David Brown argues for the importance of experience of God as mediated through place in all its variety. He explores the various ways in which such experiences once formed an essential element in making religion integral to human life, and argues for their reinstatement at the centre of theological discussions about the existence of God. In effect, the discussion continues the theme of Brown's two much-praised earlier volumes, Tradition and Imagination andDiscipleship and Imagination, in its advocacy of the need for Christian theology to take much more seriously its relationship with the various wider cultures in which it has been set. In its challenge to conventional philosophy of religion, the book will be of interest to theologians and philosophers, and alsoto historians of art and culture generally.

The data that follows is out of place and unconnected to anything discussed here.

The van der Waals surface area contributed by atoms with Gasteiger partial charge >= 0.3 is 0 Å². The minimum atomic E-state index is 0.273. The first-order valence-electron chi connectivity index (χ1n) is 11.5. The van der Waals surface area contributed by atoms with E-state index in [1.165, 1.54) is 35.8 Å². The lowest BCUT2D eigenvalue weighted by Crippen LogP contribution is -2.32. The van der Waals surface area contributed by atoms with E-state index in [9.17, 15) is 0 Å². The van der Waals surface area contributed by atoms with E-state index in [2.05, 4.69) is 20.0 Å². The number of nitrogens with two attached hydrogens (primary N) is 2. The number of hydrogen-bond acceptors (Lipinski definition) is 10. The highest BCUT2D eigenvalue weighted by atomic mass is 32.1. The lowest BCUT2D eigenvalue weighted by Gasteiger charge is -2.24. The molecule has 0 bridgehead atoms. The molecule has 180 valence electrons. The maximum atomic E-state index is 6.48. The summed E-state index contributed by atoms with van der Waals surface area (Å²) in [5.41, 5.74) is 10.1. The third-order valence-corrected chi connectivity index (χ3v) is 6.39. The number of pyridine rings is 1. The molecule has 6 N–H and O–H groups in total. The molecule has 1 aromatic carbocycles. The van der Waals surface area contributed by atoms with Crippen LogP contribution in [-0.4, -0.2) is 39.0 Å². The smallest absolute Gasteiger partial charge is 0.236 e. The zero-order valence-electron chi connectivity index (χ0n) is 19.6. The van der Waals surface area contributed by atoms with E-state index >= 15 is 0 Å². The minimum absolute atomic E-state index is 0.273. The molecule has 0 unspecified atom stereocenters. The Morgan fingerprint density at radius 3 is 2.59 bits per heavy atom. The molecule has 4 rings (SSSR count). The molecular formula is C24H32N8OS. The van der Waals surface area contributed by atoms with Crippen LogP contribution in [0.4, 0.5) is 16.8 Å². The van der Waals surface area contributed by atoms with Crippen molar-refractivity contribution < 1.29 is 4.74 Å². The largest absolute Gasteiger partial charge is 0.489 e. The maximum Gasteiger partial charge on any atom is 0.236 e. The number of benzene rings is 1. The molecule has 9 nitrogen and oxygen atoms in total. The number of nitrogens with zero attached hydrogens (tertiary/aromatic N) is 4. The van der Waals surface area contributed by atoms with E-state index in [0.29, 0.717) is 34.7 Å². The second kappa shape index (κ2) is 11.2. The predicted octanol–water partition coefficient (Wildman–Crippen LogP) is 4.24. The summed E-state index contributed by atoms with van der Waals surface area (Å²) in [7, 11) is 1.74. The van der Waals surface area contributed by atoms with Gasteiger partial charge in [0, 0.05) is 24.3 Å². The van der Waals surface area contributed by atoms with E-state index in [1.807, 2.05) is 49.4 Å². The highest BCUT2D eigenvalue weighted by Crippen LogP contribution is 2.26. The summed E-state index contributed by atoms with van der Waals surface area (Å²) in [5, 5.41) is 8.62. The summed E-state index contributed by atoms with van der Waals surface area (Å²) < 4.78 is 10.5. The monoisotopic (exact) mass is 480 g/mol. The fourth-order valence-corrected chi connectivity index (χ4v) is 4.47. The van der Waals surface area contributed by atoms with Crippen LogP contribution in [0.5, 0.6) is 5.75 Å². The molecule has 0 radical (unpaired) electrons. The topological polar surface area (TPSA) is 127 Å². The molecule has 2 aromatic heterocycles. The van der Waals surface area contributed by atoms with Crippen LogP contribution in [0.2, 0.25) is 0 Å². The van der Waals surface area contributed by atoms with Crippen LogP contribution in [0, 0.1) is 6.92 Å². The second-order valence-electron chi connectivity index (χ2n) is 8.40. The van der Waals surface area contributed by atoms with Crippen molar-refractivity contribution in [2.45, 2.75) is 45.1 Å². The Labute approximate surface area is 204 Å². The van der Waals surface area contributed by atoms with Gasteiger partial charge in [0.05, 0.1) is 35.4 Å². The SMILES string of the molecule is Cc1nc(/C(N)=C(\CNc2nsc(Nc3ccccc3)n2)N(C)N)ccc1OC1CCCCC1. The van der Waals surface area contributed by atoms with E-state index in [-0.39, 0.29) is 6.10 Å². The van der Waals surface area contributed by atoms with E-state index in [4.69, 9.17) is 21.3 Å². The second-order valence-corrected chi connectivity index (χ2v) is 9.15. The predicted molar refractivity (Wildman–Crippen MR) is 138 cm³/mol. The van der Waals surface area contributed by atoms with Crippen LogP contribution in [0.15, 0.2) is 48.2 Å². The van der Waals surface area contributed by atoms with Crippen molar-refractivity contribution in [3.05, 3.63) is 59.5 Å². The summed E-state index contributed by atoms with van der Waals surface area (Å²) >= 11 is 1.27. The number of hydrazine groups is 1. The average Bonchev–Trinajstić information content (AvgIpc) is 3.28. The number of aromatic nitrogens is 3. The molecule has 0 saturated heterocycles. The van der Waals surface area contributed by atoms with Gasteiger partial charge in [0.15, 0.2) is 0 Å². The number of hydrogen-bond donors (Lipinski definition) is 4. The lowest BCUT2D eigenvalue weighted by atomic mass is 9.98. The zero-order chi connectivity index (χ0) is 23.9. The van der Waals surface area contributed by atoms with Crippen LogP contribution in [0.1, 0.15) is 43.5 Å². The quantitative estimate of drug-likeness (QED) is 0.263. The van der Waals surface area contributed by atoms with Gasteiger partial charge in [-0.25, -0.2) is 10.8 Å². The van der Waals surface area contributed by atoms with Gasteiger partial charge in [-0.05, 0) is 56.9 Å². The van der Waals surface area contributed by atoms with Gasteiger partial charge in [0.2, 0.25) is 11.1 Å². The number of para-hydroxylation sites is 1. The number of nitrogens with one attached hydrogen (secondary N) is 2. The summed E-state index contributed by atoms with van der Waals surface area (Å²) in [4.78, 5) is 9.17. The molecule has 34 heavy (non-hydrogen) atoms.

- Publication Date:
- 14 / 10 / 2004